ANAHEIM, Calif. — Here he was, glove held up below his eyes, fingers fiddling for a changeup grip, one of the best batters in the sport standing 60 feet, 6 inches away.

Here was Albert Suárez against Mike Trout. One is a perennial All-Star, a future Hall of Famer, and the other is … an unknown? An afterthought? An emergency option that the Orioles called upon to fill in for an injury-induced rotation hole?

Any descriptor may fit the bill, even though Baltimore’s pro scouting department certainly had some inkling of Suárez’s potential as a depth piece. But even they may not have expected this from Suárez, who started his second game for Baltimore in the Orioles’ 4-2 win against the Los Angeles Angels on Monday.

He went to the changeup in that third-inning plate appearance between one of the most recognizable players in baseball and one of the many players who never give this sport up, no matter how far away the highest level appears. There was a man on second, Trout at the plate, and Suárez unfurled the offspeed pitch on the inside corner that Trout swung through for strike three.

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“I see every hitter almost the same,” Suárez said. “I feel like, every time, I execute a pitch the way I’m supposed to, I’m going to get good results.”

So many things needed to fall into place for the 34-year-old to be here. The Orioles needed to convince him in September 2023 to not return to South Korean baseball and instead sign a minor league deal for Baltimore. Suárez needed to show his lively fastball during his time at spring training. He then needed an opening in Baltimore, which arrived when right-hander Tyler Wells landed on the injured list with elbow inflammation.

The circumstances aligned so Suárez could make his return to the major leagues after seven years away.

Against the Minnesota Twins last week, Surárez pitched another 5⅔ scoresless innings that included the strikeout of Trout. He induced 16 swings and misses, with eight of those coming against a fastball that averaged 94.2 mph. And with a flash of his glove, Suárez showed there was luck on his side. In the sixth inning, with his pitch count approaching 90, he snatched a 95 mph liner off the bat of Taylor Ward before turning it into a double play, nabbing Trout off first.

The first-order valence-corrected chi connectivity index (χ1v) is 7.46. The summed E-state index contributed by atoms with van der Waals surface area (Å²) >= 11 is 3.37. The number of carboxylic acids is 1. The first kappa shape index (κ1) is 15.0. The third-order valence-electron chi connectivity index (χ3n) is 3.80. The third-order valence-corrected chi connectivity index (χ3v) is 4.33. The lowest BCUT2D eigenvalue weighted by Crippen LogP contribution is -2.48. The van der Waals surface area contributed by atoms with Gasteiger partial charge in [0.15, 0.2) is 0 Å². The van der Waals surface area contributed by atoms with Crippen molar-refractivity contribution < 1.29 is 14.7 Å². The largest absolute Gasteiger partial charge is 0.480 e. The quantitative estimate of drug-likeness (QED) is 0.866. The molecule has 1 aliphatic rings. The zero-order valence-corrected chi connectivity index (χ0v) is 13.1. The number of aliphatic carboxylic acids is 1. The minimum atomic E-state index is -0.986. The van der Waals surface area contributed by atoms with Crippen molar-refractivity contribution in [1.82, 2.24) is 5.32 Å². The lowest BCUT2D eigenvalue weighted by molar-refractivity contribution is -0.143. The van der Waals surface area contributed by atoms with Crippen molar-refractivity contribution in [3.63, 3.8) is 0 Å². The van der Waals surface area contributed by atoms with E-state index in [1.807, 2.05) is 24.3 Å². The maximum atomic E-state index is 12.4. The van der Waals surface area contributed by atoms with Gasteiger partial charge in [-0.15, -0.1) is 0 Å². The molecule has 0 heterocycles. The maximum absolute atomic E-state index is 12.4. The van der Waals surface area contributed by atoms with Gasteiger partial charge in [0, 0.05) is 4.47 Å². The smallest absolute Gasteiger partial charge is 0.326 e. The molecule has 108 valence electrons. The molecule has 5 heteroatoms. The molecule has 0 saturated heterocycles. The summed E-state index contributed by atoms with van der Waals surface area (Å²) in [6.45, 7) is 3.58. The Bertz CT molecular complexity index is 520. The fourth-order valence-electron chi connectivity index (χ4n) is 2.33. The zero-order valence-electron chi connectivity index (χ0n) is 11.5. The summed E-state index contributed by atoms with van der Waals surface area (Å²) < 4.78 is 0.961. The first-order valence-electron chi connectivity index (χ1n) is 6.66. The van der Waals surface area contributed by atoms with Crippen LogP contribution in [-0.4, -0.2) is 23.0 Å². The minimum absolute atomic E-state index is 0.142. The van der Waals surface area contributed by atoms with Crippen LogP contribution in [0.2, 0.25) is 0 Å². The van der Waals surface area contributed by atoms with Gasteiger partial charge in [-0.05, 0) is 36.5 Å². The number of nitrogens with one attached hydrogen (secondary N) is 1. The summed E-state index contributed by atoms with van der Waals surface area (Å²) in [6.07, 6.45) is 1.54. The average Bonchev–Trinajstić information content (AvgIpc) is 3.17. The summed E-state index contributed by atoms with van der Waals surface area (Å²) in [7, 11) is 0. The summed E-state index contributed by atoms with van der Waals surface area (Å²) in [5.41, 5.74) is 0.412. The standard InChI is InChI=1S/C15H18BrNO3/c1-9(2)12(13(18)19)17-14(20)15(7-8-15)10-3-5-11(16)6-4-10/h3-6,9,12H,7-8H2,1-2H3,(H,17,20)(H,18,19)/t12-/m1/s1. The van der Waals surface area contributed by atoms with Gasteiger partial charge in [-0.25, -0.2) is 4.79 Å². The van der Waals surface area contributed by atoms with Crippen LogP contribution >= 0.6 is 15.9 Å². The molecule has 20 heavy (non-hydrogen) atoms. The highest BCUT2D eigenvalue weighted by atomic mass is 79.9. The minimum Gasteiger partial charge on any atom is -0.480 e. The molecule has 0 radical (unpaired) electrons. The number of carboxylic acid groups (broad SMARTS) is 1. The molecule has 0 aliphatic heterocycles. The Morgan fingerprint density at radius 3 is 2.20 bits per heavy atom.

“I prepared myself for it, and that’s what I’m here for,” Suárez said.

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“Once again,” manager Brandon Hyde added, “he gives us a great start.”

And with two starts, the descriptors that might define Suárez are wavering. He’s quickly becoming known for his 11⅓ scoreless frames.

Suárez had run support from his battery mate. Catcher James McCann pulled a solo home run off left-hander Reid Detmers in the second inning, and designated hitter Adley Rutschman plated two RBIs later in the game. His single brought home Jorge Mateo in the third before his laser of a double in the fifth drove in Gunnar Henderson.

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In doing so, Rutschman raised his average to .307. While Rutschman’s power numbers haven’t been as robust as some of his teammates, Hyde called him“one of the best hitters in the game from both sides of the plate.”

“Just gets big hits,” Hyde said. “Takes unbelievable at-bats. Drives the ball into the gap. Can go deep on you. Just huge, huge hits, the guy you want up there in big spots, because the at-bat is going to be so good.”

With Suárez out of the game, Colton Cowser added another run and continued his strong start to the season. In a left-on-left matchup, Cowser clobbered his sixth homer of the season to deep right-center field to give Baltimore a four-run lead in the seventh.

The Orioles would need those runs. Right-hander Mike Baumann, who replaced Suárez to end the sixth, allowed a leadoff homer to Jo Adell before a single and walk put two on with no outs. And while right-hander Yennier Cano induced the double-play ball required to minimize the damage, a second run charged to Baumann scored.

The leaks didn’t end there, but right-hander Craig Kimbrel was able to walk the tightrope and close the door in the ninth after loading the bases, notching his 423rd career save — passing Billy Wagner for seventh all-time.

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In all, it secured Suárez his first win as a starting pitcher in the majors since 2016. Between then and now is a full baseball life. From Japan and Korea and Venezuela to the lights at Angel Stadium, a plate appearance against Trout, and a changeup to strike him out.

“Feels good to get a win,” Suárez said. “It was a tough one, but at the end, we get the win, so I feel good about it.”

Andy Kostka is an Orioles beat writer for The Baltimore Banner. He previously covered the Orioles for The Baltimore Sun. Kostka graduated from the University of Maryland and grew up in Rockville.

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